Abadi: Wikipedia, Reddit black out in protest of SOPA; U.S. media suspiciously quiet
I casually clicked around my favorite news websites Tuesday as a part of my daily routine. I couldn’t help but notice all the way up until the sun was about to set, the major U.S. news companies (MSNBC, CNN, Fox News) were showing a slow news week.
It wasn’t until I popped over to BBC News’ website that I noticed there was a major protest underway. In big print, their front page explained that two major websites, Wikipedia and Reddit, were going offline today in protest of the Stop Online Piracy Act and the Protect Intellectual Property Act.
SOPA and PIPA are two bills that will go in front of Congress soon. In short, they are meant to put a stop to the illegal pirating of music, movies and other copyrighted material.
These bills sound good on the surface, because who wouldn’t want to stop online piracy? Except maybe anyone who has ever torrented a movie or illegally downloaded a song. I’m lookin’ at you, criminal. But in practice, these bills are much too broad and will end up censoring all the best parts of the Internet.
“The main concern that a lot of people have is that the definition and language used in the bills are too broad,” said University College Democrats President Kathryne Maurer. @@http://directory.uoregon.edu/telecom/directory.jsp?p=findpeople%2Ffind_results&m=student&d=person&b=name&[email protected]@ “They can have some serious consequences in internet use and in future start-up businesses.”
The bills, if passed, will most likely shut down or greatly cripple sites such as Facebook, Twitter, Tumblr, Wikipedia, Reddit, Google and YouTube. Let’s not cloud the point. This is internet censorship, and unless you’re a technology-hating Eugene hippie, this will affect you.
“The issue here is that this law is very badly written, very broadly overreaching and, in at least the Senate version, would include the creation of a DNS (domain name system) blocking regime that’s technically identical to the one that’s used by China,” co-founder to Wikipedia Jimmy Wales told CNN yesterday.
What’s interesting is that before this blackout, major U.S. media hadn’t spoken much about these bills.
If you look a little deeper, you’ll see that Rupert Murdoch, chairman and CEO of News Corporation, openly supports these bills. Last weekend, he tweeted: “Piracy leader is Google who streams movies free, sells advts around them. No wonder pouring millions into lobbying.”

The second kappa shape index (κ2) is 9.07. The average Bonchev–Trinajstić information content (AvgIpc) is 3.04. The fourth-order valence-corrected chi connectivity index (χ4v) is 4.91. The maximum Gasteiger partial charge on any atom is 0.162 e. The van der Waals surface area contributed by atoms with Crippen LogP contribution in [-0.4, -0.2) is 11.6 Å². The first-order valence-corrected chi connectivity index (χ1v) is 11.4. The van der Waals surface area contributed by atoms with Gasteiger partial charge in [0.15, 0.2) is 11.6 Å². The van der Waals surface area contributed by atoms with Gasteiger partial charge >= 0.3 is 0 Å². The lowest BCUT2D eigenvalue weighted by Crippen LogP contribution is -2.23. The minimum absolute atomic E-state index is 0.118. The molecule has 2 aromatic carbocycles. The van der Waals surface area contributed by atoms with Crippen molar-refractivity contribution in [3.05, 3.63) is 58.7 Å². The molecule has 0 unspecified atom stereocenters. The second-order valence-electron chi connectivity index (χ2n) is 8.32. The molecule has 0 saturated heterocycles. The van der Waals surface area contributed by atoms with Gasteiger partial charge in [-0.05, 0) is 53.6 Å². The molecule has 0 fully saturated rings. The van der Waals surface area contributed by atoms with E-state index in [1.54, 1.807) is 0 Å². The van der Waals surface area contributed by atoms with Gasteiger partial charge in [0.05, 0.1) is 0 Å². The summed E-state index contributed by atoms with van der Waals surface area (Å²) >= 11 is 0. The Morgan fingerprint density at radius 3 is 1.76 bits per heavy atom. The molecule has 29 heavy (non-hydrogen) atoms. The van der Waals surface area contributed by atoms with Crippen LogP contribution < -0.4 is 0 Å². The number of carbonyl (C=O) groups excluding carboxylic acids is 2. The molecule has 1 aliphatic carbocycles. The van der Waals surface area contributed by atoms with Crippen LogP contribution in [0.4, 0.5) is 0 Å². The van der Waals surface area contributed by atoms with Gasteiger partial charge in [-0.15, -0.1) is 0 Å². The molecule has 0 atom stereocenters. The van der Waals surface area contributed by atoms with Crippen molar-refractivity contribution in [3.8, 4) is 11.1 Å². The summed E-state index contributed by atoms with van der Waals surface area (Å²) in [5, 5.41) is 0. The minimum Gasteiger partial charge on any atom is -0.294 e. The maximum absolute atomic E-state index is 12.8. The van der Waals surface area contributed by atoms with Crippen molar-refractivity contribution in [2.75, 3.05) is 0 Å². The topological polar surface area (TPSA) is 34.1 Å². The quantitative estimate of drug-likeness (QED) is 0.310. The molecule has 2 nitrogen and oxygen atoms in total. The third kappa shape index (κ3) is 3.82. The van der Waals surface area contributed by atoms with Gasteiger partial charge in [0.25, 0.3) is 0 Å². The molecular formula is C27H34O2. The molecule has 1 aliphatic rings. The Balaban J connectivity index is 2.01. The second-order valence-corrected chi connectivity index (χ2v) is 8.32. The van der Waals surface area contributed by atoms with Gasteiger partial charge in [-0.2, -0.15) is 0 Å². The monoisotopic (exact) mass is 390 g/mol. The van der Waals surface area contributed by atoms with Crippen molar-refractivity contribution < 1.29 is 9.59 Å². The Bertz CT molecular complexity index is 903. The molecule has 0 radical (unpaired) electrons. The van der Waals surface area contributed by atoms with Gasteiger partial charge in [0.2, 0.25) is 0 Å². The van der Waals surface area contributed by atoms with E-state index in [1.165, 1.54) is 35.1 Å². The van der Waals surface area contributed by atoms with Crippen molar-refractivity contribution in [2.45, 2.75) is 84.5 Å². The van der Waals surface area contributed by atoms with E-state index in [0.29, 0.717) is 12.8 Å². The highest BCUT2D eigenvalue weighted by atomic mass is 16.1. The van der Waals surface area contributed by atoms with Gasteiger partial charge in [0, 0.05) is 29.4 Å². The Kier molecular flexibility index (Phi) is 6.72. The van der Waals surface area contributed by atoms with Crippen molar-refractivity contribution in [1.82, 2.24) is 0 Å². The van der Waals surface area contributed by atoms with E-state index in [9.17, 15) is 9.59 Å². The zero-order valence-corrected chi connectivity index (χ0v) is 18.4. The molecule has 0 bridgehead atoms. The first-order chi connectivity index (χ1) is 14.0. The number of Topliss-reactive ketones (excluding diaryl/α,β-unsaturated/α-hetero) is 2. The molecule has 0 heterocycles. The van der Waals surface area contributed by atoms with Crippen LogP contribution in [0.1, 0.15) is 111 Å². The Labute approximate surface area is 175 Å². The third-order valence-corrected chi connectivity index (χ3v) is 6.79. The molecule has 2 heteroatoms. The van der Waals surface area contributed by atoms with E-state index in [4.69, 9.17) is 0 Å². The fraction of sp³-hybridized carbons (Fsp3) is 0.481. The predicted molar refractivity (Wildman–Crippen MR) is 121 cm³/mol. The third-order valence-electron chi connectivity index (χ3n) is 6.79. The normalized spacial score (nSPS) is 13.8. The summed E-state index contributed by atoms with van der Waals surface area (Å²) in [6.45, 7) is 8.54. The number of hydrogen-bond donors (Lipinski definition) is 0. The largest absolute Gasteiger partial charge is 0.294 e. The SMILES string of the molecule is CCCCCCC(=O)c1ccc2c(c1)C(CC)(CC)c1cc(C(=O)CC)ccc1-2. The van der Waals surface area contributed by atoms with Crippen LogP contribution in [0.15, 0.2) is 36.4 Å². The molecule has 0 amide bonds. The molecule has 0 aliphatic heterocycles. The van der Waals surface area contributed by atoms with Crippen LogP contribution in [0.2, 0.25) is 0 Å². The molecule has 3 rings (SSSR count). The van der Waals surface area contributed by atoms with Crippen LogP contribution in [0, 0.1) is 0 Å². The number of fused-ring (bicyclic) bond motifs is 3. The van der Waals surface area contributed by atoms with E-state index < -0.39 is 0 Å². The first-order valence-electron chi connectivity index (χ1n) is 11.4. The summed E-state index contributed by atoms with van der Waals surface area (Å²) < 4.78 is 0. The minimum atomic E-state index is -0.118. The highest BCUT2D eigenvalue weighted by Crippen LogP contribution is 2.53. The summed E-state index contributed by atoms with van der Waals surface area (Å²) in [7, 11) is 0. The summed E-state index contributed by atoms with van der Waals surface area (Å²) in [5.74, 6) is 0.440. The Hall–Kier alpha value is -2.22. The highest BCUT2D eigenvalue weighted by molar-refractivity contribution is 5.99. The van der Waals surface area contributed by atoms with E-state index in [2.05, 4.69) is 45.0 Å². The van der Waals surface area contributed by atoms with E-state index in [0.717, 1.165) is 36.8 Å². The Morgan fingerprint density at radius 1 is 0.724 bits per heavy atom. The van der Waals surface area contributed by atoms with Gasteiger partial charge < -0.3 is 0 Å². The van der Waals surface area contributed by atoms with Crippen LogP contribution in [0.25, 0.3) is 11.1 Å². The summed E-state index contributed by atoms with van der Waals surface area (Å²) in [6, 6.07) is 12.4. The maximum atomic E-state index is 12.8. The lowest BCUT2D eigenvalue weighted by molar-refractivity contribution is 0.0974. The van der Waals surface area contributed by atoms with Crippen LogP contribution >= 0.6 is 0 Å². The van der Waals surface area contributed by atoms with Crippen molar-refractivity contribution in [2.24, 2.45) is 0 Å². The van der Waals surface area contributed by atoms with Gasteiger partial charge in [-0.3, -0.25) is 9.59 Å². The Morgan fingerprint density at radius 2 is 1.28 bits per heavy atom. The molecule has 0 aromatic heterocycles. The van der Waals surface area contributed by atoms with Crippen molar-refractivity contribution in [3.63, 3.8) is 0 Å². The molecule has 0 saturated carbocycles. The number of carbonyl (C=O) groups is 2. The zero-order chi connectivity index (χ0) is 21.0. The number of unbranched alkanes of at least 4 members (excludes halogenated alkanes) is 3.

So it should come as no surprise that as of Tuesday night, Fox News, owned by News Corp., has the blackout story in teeny, tiny letters in the corner of their website.
CNN, who has put off talking about the bills until recently, is owned by Time Warner, which has also openly supported SOPA. Hopefully these protests will affect the public enough to force U.S. media to report more honestly on the matter.
This is one of the major reasons the blackout today is happening. These major websites are protesting to make people in the U.S. have access to unbiased information about the bills.
Wikimedia Foundation board member Kat Walsh spoke out against media bias on Monday in Wikipedia’s letter to its readers.
“Where you can only speak if you have sufficient resources to fight legal challenges, or if your views are preapproved by someone who does, the same narrow set of ideas already popular will continue to be all anyone has meaningful access to,” Walsh said.
SOPA was recently put on hold to hammer out the details, but PIPA will be going to the Senate for a vote next Tuesday.
“The blackout is happening to bring national attention to the matter,” Maurer said.
Wikipedia’s English site went down at 9 p.m. last night and will be down until 9 p.m. tonight, and Reddit went down at 5 a.m. this morning and will be down until 5 p.m. Keep your eyes peeled for updates to these bills, and do your research, so you’re not left in the dark.
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